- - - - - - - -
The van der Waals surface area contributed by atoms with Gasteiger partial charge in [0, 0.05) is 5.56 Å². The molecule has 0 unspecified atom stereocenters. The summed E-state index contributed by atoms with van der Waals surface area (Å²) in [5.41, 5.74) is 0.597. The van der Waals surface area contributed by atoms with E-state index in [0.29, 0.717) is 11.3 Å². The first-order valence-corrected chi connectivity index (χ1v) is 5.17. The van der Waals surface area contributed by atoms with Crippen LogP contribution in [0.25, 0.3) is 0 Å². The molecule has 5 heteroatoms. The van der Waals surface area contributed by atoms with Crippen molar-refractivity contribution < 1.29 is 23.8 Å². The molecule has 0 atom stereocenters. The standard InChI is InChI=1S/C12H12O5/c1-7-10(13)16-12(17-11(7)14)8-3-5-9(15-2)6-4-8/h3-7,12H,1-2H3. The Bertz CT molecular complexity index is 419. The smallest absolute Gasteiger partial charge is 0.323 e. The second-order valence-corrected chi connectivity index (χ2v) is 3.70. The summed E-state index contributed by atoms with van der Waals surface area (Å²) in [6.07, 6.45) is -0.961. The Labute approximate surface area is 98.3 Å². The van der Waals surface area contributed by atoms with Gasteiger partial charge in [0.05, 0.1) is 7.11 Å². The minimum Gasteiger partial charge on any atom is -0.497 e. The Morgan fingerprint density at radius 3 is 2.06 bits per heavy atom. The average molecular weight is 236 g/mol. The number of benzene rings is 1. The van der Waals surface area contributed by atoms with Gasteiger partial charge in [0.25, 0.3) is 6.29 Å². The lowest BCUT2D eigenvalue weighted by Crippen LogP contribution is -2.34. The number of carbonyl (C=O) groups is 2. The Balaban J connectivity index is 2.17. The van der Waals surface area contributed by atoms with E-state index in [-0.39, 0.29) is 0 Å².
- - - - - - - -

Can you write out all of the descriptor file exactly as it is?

The van der Waals surface area contributed by atoms with Gasteiger partial charge in [0, 0.05) is 5.56 Å². The molecule has 0 unspecified atom stereocenters. The summed E-state index contributed by atoms with van der Waals surface area (Å²) in [5.41, 5.74) is 0.597. The van der Waals surface area contributed by atoms with E-state index in [0.29, 0.717) is 11.3 Å². The first-order valence-corrected chi connectivity index (χ1v) is 5.17. The van der Waals surface area contributed by atoms with Crippen LogP contribution in [0.25, 0.3) is 0 Å². The molecule has 5 heteroatoms. The van der Waals surface area contributed by atoms with Crippen molar-refractivity contribution < 1.29 is 23.8 Å². The molecule has 0 atom stereocenters. The standard InChI is InChI=1S/C12H12O5/c1-7-10(13)16-12(17-11(7)14)8-3-5-9(15-2)6-4-8/h3-7,12H,1-2H3. The Bertz CT molecular complexity index is 419. The smallest absolute Gasteiger partial charge is 0.323 e. The second-order valence-corrected chi connectivity index (χ2v) is 3.70. The summed E-state index contributed by atoms with van der Waals surface area (Å²) in [6.07, 6.45) is -0.961. The Labute approximate surface area is 98.3 Å². The van der Waals surface area contributed by atoms with Gasteiger partial charge in [0.05, 0.1) is 7.11 Å². The minimum Gasteiger partial charge on any atom is -0.497 e. The Morgan fingerprint density at radius 3 is 2.06 bits per heavy atom. The average molecular weight is 236 g/mol. The number of benzene rings is 1. The van der Waals surface area contributed by atoms with Gasteiger partial charge in [0.25, 0.3) is 6.29 Å². The lowest BCUT2D eigenvalue weighted by Crippen LogP contribution is -2.34. The number of carbonyl (C=O) groups is 2. The Balaban J connectivity index is 2.17. The van der Waals surface area contributed by atoms with E-state index in [-0.39, 0.29) is 0 Å².